Monday, August 23, 2004
J. is an old friend and we had always joked about saving the Baseball Hall of Fame for "some day" when we had exhausted every other possibility of amusing ourselves on Saturday morning waiting for the matinee opera to begin. Imagine my surprise when on the way out he announced that THIS was the year, and that I could accompany him or not, but he was visiting the Hall of Fame. I said of course I would go--I am not a big fan but I know a thing or three about baseball and anyway, how bad could it be?
Well, it was very good as a matter of fact and there was one huge high point. There is the museum, and there is the Great Hall where bronze plaques memorializing each inductee hang in honor. We saved that for last and hit the exhibits that were informative and, aside from some questionable lighting that caused too much reflection off the glass coverings of the cases, very well designed. First of all, the real story isn't always in those cases but sometimes in front of them. Fathers--kneeling on one knee with a six or eight year old standing clutching the other, explaining to their fascinated sons just who Ted Williams was or what the fielder's choice is--were acting out the mythic American ritual of passing baseball from one generation to the next. This is an area, I fear, where I failed my father who certainly tried to give it his best shot. It was a poignant moment to see the awe and interest these sturdy little boys gave back to their fathers in an initiation into the rites of manhood I was never able to share with mine.
The quality of writing on the history of the sport and the lives of its players is highly accomplished. Most featured players share a big floor to ceiling, eight foot wide case with two or three others but Babe Ruth, THE Babe, gets a whole room of his own. Ruth's career was huge but when decline set in, it progressed quickly. Despite a smattering of good or even brilliant games late in his career, the last years were sad ones. The bio of his second wife Claire is highly laudatory and contains one wonderful phrase stating that she "was able to control most of his non-professional activities." It seems so simple a statement, but it's so generous to the man and elegant in its tribute to the woman, suggesting in the use of the word "control" controlled substances without ever directly mentioning the painful realities.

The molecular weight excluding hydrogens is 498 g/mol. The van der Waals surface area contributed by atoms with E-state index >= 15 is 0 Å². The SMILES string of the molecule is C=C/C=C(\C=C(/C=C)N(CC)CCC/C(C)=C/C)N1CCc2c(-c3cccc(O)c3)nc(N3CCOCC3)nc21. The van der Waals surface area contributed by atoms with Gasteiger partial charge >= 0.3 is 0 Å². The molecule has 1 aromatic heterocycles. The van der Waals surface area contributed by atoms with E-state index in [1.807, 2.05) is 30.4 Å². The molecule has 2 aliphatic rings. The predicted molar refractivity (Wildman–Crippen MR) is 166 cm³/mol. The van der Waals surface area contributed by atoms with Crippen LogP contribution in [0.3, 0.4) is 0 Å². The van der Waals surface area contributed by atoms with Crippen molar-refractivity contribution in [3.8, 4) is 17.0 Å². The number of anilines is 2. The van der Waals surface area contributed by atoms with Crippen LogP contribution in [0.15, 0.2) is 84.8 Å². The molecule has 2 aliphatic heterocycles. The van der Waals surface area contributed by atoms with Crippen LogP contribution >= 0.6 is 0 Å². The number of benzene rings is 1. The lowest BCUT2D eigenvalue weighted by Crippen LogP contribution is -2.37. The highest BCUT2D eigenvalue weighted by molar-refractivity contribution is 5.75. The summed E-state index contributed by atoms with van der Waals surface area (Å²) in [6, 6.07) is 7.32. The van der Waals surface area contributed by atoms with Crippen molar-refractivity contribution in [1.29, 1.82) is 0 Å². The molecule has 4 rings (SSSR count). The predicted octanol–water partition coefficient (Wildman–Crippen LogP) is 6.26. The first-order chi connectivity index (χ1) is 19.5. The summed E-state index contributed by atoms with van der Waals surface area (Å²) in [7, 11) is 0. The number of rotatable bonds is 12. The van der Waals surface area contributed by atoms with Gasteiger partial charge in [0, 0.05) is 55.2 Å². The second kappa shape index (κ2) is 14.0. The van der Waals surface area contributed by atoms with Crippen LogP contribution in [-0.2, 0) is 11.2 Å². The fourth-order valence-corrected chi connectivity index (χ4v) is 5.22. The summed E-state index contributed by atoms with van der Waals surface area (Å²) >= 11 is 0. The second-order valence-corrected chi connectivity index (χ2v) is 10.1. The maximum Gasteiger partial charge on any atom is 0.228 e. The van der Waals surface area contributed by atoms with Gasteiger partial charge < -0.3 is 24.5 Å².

Leaving the Ruth Room, I walked into another section and found myself standing directly in front of a case labeled in big letters, "Fred Merkle's Boner." Say what?! I quickly read the first line of the text: "Fred Merkle's boner occured in a season that featured a three-way . . . " I was stunned. I quickly peered into the case to make sure the long cylincrical object really was Merkle's bat and not a cast of, well, that boner. I was in a family institution--was that little boy standing proud by his father's knee in for an initiation into manhood beyond his wildest dreams?
J. and I had a good laugh. Of course, "boner" was used in the alternate meaning of an error or stupid mistake, and the text continued with, "three-way rivalry among (names of three ball teams), etc. But I mentioned to J. that the Baseball Hall of Fame is an institution founded BY men, ABOUT men, FOR men and that somebody had to have been aware of just what they were setting up when writing as they had.
The climax was a visit to the Hall of Honor. It's a tall, blond wood-lined room, unmistakably shaped like a chapel, with bays off right and left and an apse at the head of the central nave. In the center of the apse are the plaques for the first year of induction, 1936, flanked by the honorees of the past four years. Plaques from all the other years from 1937 to 1999 are contained in the bays off the nave.
The number of honorees for the last five or so years includes an an increasing number of men who played in the Negro League back in the old days of legalized racial discrimination in this country. I hope many were still alive when the sport they had played so well embraced their accomplishements at last.